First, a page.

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Sure you can believe it, if you read it on the internet

    When the internet first came around, it seemed the ultimate resource for research was available to anyone. All the facts you could ever want at your fingertips, and with the next step it all went portable on everyone’s phone – never will you be somewhere that you can’t quickly doublecheck the capital of Mongolia. Trivia contests in bars make rules policing cell phone use. Otherwise, the players in mere seconds could find every answer - from who pitched the final inning of the 1978 World Series to who was the vice president in Teddy Roosevelt’s first term.
    But, hold on a second, the promise of unfettered information has and is being sidetracked by delusional, criminal and misguided people who either knowingly, sarcastically or for malicious intent put out content that is blatantly false.
    As evidence of how for every informative source there is an anti-fact posted, consider the following information that can all be verified on the internet:
    • On 9/11 – there are no shortage of websites and discussion that will tell you the United States government was actively involved in the planes (though some say there weren’t even planes but bombs) that crashed into New York and Washington. Note, this is not some indirect link they claim or oversight in security, but that American government agencies actually carried out the attack.
    • The Sandy Hook Elementary School shooting was either carried out by Israeli death squads who were angered by something the government did or by gun control proponents wanting a horrific incident to build support for more federal regulations.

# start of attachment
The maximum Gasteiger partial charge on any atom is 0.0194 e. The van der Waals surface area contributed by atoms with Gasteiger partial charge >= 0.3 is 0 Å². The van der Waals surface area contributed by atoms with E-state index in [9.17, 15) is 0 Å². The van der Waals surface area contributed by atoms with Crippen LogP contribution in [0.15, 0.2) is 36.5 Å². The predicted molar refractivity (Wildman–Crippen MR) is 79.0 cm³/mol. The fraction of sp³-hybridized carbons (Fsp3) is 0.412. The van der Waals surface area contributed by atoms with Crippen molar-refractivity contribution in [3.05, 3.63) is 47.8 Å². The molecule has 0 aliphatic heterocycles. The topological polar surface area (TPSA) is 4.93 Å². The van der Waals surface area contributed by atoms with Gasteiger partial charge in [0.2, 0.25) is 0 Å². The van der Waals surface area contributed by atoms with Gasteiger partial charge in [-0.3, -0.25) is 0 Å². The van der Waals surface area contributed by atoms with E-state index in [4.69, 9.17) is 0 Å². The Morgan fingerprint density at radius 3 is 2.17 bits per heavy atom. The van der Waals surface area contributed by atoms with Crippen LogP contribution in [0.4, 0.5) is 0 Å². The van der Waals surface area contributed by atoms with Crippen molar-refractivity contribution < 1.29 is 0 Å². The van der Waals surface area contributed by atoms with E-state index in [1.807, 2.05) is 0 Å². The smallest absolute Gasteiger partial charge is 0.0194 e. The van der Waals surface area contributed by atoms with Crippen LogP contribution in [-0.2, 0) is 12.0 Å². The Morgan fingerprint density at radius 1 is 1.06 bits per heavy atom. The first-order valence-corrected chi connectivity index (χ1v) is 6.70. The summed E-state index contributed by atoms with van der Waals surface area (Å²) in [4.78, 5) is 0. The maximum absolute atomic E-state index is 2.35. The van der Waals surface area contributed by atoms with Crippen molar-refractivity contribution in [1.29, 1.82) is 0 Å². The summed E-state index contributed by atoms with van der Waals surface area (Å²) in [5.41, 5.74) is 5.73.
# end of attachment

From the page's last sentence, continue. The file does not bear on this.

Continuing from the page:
• A poor kid in the future researching a term paper would find numerous sites that claim the president was born in Kenya, not America.
    • You can find where a high school student made $72 million in the stock market and was named to Business Insider’s 20 under 20 – except it actually didn’t happen. The kid did well in a simulated game of stock trading, but not the real thing. The teen became a social media darling until it was revealed he didn’t really make the money.
    • A black supporter of Donald Trump was killed at a rally in Chicago by protesters last week. Didn’t happen.
    • Alien Abductions – there are websites that note they only include “true”accounts of alien abductions.
    • You can also find the Bigfoot Field Research Organization, which has “investigators.” On this site, you can read about a Bigfoot encounter that occurred between Nelson and Tate in 2008 when two motorists saw a Bigfoot cross the road. We never heard a local account.
    • And (the most entertaining recent internet claim) Stevie Wonder is not really blind. The 65-year-old singer has been faking it all these years.
    The idea of conspiracy theories and alternative explanations for events is entertaining and in most cases harmless, it is certainly nothing new – pre-internet people were already questioning whether Hollywood had produced a fake moon landing for NASA.
    Does it really matter if people believe man has still not really walked on the moon? Probably not.
    But when it is with criminal-intent is where it’s not so funny. We still regularly report cases where elderly Pickens residents are swindled by something that arrived in an e-mail or something they saw on Facebook or a website.        
    Ask yourself if none of the above are true, why would that offer to get rich quick or taking off the pounds or about rolling back your biological clock be any more valid?